Facebook Scam Fools Users to Hack Their Own Accounts

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Facebook is making headlines for yet another security weakness. This time, an elaborate scam is leading unsuspecting Facebook users to put their accounts in danger.

facebook scam

The latest Facebook scam promises to help users hack Facebook accounts, but actually leads users to give up their own online privacy. Users on Mozilla, Google Chrome and Firefox have confirmed that the scam pops up in the form of a message from a friend, indicating that the scam spreads using the victims’ friends list.

Hacking through cross-site scripting is called “XSS” and since the user carries out this process him/her self, this particular scam type is called Self-XSS.

The instructions lead unsuspecting users into the JavaScript console. The user is led to use the hackers’ code on Facebook’s console, giving the hacker access to the user’s Facebook account.

facebook scam

Facebook’s JavaScript console as most victims of the scam see it

The message promises to give Facebook users privileged access by copy pasting a part of the page script into their browser’s address bar. It looks relatively harmless and provides step-by-step instructions that promise to take effect in two hours once executed. Needless to say, they don’t really work and spread the scam forward through the victim’s account.

The console is the back-end of your browser through which developers and programmers are able to test, add and debug features. Tampering with the console without complete knowledge of its functions is usually discouraged.

Falling victim to the scam leads users to unknowingly subscribe to particular Facebook pages directed by the hackers who designed the scam ware.

It also sends the users’ private Facebook info to the scammers behind the clever trick.

facebook scam

Last year, Facebook made headlines in June when a UK based Security Researcher called “fin1te” identified a loophole in Facebook’s SMS notifications. The loophole exploited the option to link Facebook accounts with mobile numbers for updates. Facebook pleaded guilty to the fault and rewarded fin1te under the Bug Bounty program – which is a program designed to invite the internet community to find faults in Facebook and report them in exchange for rewards.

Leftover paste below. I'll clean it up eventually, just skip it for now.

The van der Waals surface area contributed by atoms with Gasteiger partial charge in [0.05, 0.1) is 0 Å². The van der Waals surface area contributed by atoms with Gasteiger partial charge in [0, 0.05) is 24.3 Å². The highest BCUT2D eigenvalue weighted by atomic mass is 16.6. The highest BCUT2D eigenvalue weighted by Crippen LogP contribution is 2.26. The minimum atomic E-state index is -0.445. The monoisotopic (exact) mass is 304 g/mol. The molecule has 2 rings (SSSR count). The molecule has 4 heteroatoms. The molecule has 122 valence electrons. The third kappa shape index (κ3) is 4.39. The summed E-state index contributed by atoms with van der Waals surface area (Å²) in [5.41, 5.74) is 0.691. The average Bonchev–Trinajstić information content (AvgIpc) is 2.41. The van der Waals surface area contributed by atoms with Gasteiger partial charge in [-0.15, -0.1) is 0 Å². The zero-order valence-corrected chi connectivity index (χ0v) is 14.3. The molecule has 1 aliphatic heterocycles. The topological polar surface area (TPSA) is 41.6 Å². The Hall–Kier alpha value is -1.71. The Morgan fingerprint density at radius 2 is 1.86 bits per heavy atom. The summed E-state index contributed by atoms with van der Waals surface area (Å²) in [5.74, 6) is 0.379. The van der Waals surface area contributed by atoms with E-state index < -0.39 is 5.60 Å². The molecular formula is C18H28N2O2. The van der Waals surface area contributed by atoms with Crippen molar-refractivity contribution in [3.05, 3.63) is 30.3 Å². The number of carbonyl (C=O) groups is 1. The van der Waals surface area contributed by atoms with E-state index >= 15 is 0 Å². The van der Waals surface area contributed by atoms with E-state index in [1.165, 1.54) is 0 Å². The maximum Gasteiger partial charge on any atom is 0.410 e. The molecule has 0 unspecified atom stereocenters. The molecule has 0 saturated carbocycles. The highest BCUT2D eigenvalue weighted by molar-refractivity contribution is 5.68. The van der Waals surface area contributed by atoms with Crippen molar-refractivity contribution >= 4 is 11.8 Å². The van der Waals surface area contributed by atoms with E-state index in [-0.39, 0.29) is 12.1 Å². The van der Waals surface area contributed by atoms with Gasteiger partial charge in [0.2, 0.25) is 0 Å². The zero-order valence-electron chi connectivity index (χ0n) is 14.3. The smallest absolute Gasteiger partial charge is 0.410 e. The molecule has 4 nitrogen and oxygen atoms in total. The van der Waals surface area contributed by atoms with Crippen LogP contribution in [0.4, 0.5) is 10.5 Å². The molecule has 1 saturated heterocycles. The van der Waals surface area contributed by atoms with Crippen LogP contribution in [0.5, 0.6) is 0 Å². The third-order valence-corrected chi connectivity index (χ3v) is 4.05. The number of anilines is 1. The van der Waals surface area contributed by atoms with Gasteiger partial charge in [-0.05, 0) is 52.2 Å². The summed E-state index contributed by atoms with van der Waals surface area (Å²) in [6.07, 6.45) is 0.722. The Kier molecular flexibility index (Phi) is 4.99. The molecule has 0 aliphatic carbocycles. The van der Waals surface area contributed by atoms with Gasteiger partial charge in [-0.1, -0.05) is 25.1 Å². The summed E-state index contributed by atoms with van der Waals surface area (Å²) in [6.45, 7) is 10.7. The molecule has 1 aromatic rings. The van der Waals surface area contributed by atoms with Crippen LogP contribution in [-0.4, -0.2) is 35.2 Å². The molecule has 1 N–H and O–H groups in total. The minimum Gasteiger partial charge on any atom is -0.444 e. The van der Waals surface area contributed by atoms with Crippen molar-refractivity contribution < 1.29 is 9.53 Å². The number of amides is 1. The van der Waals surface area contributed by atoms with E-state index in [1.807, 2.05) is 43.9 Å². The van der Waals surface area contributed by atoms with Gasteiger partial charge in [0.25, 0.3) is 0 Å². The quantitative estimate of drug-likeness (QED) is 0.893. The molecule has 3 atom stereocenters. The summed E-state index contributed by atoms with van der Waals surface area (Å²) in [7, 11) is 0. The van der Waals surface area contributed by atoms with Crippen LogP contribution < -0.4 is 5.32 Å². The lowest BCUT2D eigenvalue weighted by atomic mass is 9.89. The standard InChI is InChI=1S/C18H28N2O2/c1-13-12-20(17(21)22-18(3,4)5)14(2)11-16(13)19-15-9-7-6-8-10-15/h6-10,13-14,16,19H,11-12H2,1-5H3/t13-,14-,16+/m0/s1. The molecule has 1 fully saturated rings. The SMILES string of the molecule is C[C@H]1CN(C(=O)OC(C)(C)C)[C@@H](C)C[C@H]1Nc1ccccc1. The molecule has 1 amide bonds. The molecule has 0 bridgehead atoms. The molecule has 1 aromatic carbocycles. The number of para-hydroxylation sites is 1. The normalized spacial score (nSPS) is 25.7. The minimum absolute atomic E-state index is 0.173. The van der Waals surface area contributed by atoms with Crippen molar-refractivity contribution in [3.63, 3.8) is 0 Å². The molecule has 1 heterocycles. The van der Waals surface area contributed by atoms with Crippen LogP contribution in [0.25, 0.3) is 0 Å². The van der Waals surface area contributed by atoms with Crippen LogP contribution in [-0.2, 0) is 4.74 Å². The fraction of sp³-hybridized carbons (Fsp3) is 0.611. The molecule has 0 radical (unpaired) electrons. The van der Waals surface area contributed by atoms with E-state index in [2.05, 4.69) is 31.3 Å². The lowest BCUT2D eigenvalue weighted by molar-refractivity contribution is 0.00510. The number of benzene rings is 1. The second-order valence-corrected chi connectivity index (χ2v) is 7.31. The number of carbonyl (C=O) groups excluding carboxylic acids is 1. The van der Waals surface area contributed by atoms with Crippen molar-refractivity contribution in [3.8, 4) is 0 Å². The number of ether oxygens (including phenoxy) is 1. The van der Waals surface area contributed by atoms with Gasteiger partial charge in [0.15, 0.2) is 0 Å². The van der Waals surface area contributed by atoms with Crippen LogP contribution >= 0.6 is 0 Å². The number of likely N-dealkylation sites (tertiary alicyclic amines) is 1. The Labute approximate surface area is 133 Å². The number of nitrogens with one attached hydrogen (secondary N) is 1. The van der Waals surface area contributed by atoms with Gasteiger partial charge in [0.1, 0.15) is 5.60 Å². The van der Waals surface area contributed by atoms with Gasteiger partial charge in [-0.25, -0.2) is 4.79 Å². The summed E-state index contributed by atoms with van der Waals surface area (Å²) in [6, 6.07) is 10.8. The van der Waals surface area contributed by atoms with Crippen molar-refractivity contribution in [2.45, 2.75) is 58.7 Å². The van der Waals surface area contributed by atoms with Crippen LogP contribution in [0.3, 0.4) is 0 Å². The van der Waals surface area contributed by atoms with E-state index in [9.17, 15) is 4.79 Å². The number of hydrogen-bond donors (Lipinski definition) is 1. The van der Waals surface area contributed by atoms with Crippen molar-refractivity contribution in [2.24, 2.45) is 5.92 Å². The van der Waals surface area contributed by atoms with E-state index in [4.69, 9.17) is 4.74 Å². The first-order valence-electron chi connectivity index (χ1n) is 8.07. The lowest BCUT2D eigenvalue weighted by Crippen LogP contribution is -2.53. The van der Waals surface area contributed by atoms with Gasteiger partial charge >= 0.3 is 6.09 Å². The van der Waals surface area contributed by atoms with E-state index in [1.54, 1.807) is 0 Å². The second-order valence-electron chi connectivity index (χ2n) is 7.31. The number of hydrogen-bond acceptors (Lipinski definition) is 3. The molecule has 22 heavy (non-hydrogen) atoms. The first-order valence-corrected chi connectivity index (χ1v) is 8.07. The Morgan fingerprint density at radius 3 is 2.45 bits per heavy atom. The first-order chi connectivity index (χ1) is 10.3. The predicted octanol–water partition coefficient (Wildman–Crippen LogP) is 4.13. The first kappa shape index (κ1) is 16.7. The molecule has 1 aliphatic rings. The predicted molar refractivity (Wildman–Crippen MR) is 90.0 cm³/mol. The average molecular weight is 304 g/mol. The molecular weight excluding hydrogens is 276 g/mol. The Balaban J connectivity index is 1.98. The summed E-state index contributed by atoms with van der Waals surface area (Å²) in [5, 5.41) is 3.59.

I see it! What should I do?

Don’t panic if this post (or a similar one) pops up on your feed or on your profile, immediately delete the photo/post/page/group/event and change your password. If you receive any scam ware from a friend, report it as spam and inform your friend to change his/her password after deleting the malicious content.

Run a system-wide scan to ensure that no malware has entered your system. Activate your Facebook VPN before you start browsing the internet to encrypt your data so that your data is indecipherable if it falls into the wrong hands. This will secure you from a worst-case and protect your online identity.

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Danish Pervez

Danish Pervez

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Danish Pervez's Biography :


When the world sleeps, Danish Pervez is online researching consumer preferences and identifying next-gen trend waves. Experience in IT, combined with his diverse expertise in marketing and research - both traditional and digital - gives him an insight well worth reading and sharing.


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